21 The approach developed here is treated in much greater detail in my book, Rationality and Dynamic Choice: Foundational Explorations (Cambridge University Press, forthcoming).

22 For an earlier statement of the implications of resolute choosing for such situations, see my paper, “Prisoner's Dilemma and Resolute Choice,” Campbell, F. and Sowden, L., eds., Paradoxes of Rationality and Cooperation: Prisoner's Dilemma and Newcomb's Problem (Vancouver: University of British Columbia Press, 1985).

23 Notice also that the criterion of rationality to which appeal is made is a crtierion of individual rationality, not group rationality. The argument is that rational persons who know those with whom they interact to be rational owe it to themselves to choose cooperatively, for by so doing they advance their own interests.

24 Since on the account offered here a rational agent does not ever act contrary to the preferences he has for actions at the time of choice, and, correspondingly, does not choose other than a utility-maximizing action, it is perhaps misleading to describe him as a constrained maximizer. He maximizes in an unconstrained sense his preferences for available actions, although not his preferences over (separably considered) outcomes.

25 Sen, Amartya K., “Behavior and the Concept of Preference,” Economica, vol. 40 (1973), pp.241259.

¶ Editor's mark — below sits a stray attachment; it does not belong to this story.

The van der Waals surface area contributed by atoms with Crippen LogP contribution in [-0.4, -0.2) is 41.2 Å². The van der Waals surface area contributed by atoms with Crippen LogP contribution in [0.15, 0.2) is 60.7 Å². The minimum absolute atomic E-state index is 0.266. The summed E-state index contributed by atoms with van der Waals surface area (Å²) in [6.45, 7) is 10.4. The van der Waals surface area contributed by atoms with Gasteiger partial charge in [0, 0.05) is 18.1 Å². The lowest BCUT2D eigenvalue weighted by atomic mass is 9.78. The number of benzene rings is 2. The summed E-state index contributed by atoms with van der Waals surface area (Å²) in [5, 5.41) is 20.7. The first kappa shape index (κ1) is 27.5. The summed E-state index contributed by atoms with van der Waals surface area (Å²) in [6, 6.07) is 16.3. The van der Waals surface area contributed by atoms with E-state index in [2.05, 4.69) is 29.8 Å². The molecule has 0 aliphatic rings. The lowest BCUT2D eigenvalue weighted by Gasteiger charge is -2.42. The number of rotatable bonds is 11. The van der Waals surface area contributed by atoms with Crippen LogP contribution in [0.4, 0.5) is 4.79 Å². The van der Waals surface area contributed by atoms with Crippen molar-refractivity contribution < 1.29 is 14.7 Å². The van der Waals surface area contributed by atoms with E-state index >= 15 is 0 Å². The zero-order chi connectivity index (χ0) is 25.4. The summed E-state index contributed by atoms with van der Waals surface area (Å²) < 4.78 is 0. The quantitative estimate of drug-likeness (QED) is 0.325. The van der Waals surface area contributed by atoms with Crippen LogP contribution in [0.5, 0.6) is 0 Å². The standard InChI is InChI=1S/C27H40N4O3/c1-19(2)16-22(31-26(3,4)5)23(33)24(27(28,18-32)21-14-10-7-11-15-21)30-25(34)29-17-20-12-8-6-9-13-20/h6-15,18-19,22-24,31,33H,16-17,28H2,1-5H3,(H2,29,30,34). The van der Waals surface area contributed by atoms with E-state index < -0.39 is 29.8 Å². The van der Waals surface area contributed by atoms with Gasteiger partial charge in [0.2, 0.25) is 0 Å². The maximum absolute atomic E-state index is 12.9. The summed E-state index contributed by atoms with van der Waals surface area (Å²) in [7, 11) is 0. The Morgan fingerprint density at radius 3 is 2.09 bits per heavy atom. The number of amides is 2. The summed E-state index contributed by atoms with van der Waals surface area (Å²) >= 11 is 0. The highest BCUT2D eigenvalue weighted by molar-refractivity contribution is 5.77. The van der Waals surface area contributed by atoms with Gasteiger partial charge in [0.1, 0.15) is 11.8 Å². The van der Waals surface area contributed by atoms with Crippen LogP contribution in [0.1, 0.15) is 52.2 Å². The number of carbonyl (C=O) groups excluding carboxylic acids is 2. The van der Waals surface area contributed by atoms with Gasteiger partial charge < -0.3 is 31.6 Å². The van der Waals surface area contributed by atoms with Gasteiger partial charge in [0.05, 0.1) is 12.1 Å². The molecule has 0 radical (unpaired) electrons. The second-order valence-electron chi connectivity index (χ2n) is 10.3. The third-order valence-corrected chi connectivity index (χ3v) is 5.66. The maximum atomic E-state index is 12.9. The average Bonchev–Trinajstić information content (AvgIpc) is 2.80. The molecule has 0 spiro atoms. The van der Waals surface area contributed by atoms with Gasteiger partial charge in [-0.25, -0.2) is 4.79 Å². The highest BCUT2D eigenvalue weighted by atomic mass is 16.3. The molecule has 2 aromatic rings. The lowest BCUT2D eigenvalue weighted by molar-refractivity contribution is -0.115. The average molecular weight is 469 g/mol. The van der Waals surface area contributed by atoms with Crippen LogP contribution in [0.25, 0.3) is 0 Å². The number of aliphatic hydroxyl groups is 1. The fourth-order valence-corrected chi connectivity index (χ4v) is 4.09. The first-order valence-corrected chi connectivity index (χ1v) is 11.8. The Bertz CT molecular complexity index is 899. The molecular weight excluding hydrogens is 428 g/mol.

26 The qualifier “rational” is revealingly necessary. The phenomenon of contextually sensitive preferences that appear to qualify as irrational is well-documented. See, for example, Tversky, A. and Kahneman, D., “The Framing of Decisions and the Psychology of Choice,” Science, vol. 211 (1981), pp.453458. My suggestion, of course, which runs counter to what most have been inclined to argue, is that in some situations having preferences that do in fact vary with the context turns out to be useful and hence rational.

27 The distinctions developed in this Section are explored at much greater length in my book, Rationality and Dynamic Choice: Foundational Explorations.

28 MA, pp.183–184.

* An earlier version of this paper was presented at a symposium in honor of the publication of David Gauthier's book, Morals By Agreement, at the 1986 Meeting of die Central Division of the American Philosophical Association. I am indebted to Gauthier himself, Geoffrey Sayre McCord, David Falk and other members of die Triangle Workshop on Ethics (Chapel Hill, NC), and an anonymous referee, for very helpful comments.